Ten Commandments monument in Maryland county will stay

BALTIMORE – A Ten Commandments monument on the grounds of the Allegany County courthouse that is nearly identical to one the U.S. Supreme Court upheld in 2005 will stay in place after the offended person who sued to uproot it dropped his lawsuit Tuesday, Aug. 16.

Jeffrey Davis, a resident of a neighboring county who owns property in Allegany County filed the lawsuit to have the monument removed because he claimed “he is offended” by it.

Attorneys representing the Allegany County commissioners had filed a motion to dismiss the lawsuit in June but Davis decided to drop his suit without specifying his reason for doing so.

“The emotional response of an offended passerby doesn’t automatically amount to a violation of the Establishment Clause,” said Alliance Defending Freedom Senior Counsel Brett Harvey. “Mr. Davis was right to end his quest to uproot this monument, which is virtually identical to a monument in Texas that the U.S. Supreme Court already upheld. Because the county’s monument would survive constitutional scrutiny, we are pleased that it will be able to stay.”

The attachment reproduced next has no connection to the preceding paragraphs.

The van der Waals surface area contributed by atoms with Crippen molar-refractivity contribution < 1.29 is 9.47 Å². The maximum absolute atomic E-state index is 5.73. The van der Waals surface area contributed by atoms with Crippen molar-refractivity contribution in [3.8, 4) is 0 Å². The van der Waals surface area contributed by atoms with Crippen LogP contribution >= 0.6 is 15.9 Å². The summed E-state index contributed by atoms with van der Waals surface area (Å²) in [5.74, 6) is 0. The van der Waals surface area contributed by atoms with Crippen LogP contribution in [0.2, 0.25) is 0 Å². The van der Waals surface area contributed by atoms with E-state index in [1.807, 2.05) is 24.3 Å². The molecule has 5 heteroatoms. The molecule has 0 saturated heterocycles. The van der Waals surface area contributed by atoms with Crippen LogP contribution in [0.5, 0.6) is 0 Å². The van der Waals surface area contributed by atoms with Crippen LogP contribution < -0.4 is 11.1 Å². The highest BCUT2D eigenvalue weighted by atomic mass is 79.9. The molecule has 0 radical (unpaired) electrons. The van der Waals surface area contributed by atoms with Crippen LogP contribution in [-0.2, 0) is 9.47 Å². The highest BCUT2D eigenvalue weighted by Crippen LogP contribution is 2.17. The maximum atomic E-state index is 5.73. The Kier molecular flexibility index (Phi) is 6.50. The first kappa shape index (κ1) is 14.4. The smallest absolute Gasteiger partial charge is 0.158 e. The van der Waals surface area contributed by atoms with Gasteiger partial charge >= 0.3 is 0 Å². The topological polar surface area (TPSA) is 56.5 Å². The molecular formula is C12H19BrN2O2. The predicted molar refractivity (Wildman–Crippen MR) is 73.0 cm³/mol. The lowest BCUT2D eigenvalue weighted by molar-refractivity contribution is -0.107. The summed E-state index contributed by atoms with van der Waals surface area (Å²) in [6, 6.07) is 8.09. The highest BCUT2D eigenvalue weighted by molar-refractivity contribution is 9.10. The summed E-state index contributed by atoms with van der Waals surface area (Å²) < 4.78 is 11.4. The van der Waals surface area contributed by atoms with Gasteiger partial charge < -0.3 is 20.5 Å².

In 1957, the Fraternal Order of Eagles donated the monument, which stands not far from a monument to George Washington. In its 2005 decision in Van Orden v. Perry, the high court upheld the constitutionality of a nearly identical monument, also donated by FOE, on the grounds of the Texas Capitol complex. The court ruled that the monument did not violate the Establishment Clause.

In its 2014 ruling in the ADF case Town of Greece v. Galloway, the Supreme Court questioned the legitimacy of “offended observer” claims, saying that adults “often encounter speech they find disagreeable; and an Establishment Clause violation is not made out any time a person experiences a sense of affront from the expression of contrary religious views….”

Jones Day attorneys Noel Francisco, James Uthmeier, and Kaytlin Rohol are co-counsel on behalf of the county commissioners in the case, Davis v. Shade, which the U.S. District Court for the District of Maryland has agreed to dismiss.

— CNJ staff

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